Some readers may be wondering why EPA didn't consist of a bigger portion of the project. The answer is pretty simple; as informative as EPA is in many contexts, the core flaw of EPA as it pertains to this project is that it's based on an offense's expected production entering a drive. For example, say a team starts a possession at the opponent's 10-yard line, with an EPA of 5.0, but then settles for a field goal. This drive would have an EPA of -2.0 points, because it resulted in two points fewer than originally expected. But obviously, choosing to leave the offense on the field was a smarter decision than taking a knee would have been, since the offense still got three more points than they would have if they had taken a knee.
The above graph actually reaches similar conclusions as our earlier graphs (i.e. that "quitting" is not smart with 41-plus seconds left, and that it becomes beneficial at roughly the own 15-yard line with 40 or fewer seconds left). But it shows that being farther from the own end zone often leads to fewer EPA, which is very misleading, because the offense is still more likely to score as its field position gets better. WPA (win probability added) has the same issue, though to a smaller extent.
One more topic worthy of debate comes in the labelling of certain drives as "Quits." Needless to say, there's no one right way to label these correctly. For example, in 2011, Mark Sanchez lost a fumble on the opening play of a drive from the Jets' own 49-yard line with 0:53 left -- this was labeled as a "Quit," but can we guarantee the Jets wanted to run out the clock here? I decided that my criteria of "no pass attempts, no timeouts, no offensive touchdowns" were as accurate as we were reasonably going to get. The more qualifiers you add, the more unnecessarily complicated the project becomes to the average reader.
Looking at the graphs, an unfortunate concession I had to make was to stratify the time remaining into 20-second groups. This is because of the impossibility of having two continuous predictor variables displayed at once while having the graph make sense visually. There's a big difference between 21 seconds and 40 seconds being left on the clock, and the linear models of the project reflect this, but when it came to the graphs, this stratification was a necessity to make the images at all comprehensible.
Thanks for the read, and I hope to hear any positive or negative feedback. I'd like to give a special thanks to Keegan Abdoo of NFL Next Gen Stats and Bailey Joseph of the Oklahoma City Thunder for giving specific R tips.
Cole Jacobson is an Editorial Researcher at the NFL Media office in Los Angeles. He played varsity sprint football as a defensive lineman at the University of Pennsylvania, where he was a 2019 graduate as a mathematics major and statistics minor. With any questions, comments, or ideas, he can be contacted at email@example.com and @ColeJacobson32 on Twitter.
UPDATE: Predictive Graphs -- When Should Teams Try to Score?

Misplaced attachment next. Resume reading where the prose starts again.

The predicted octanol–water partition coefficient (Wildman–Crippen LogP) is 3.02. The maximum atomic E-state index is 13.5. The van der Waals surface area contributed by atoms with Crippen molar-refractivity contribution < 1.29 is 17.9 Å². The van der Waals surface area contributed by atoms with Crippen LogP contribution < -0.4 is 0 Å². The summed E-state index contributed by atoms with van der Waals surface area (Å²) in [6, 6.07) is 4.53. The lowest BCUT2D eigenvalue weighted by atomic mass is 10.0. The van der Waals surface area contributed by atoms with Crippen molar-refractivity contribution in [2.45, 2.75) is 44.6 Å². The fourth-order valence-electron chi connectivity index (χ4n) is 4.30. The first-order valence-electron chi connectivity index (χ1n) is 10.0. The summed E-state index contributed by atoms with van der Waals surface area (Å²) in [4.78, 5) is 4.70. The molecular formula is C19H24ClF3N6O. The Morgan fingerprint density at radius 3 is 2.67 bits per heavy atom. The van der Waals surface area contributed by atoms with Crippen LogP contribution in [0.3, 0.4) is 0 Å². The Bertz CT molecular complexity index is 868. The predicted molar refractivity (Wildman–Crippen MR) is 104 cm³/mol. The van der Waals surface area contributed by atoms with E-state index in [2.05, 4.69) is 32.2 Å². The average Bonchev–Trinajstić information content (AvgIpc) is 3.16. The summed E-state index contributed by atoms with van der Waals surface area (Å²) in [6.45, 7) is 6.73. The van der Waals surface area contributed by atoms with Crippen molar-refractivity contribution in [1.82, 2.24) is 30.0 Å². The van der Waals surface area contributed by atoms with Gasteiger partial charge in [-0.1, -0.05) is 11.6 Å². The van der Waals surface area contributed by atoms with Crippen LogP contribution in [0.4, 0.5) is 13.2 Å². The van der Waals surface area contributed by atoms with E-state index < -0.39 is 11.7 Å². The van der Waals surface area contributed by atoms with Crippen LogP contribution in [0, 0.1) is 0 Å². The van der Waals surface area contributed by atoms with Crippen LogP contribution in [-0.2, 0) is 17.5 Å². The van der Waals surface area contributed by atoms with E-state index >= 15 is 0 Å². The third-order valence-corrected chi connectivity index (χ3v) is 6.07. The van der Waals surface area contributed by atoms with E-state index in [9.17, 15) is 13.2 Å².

While informative, the above graphs have a few key issues. One is that they can be difficult to interpret without much of a statistics background. Another is that I had to make the concession of stratifying, or binning, the times into 20-second groups, which unfairly treated 0:21 and 0:40 as the same. This was because the graphs would have looked even more convoluted if there were two continuous predictor variables displayed at once, rather than one continuous and one categorical. Lastly, the graphs look back at past data, rather than directly helping out with future decisions.
To combat these issues, I used linear regression models based on that past data to create predictive graphs. If you're looking for an all-encompassing graph telling you when you should be calling plays with the intent to score, in the style of the New York Times' famed 4th Down Bot, here it is:
While it should be self-explanatory, the blue area means that the offensive team is likely to benefit from trying to score (using the "Adjusted Net Points" formula), while the red area means it is better off going into halftime with the score as is. Along the same lines, we can use this format to display when coaches have usually gone for it in the past, with the blue area meaning that coaches tried to score at least 50% of the time in those situations, and the red representing under 50%:
We can see that the red triangles are way wider in the bottom set of plots. This means that when it comes to field position, coaches are being too passive; in other words, it's almost always a good idea to try to score when your field position is at your own 30-yard line or better, but coaches neglect to do so in some situations. However, the red triangles are also shorter in the bottom plot. This means that when it comes to time on the clock, coaches are actually being too aggressive. Coaches almost always try to score with more than one minute left on the clock regardless of field position, but this is an ill-advised move if the field position is particularly bad, e.g., inside the own 10-yard line.
To summarize, it is still true that coaches are slightly too passive on average -- though it's difficult to tell to the naked eye, there is indeed more blue space in the top set of plots than the bottom. But now we have a more nuanced view of the thought process; coaches overreact to seeing a lot of time left on the clock, while they don't react enough to the prospect of above-average starting field position.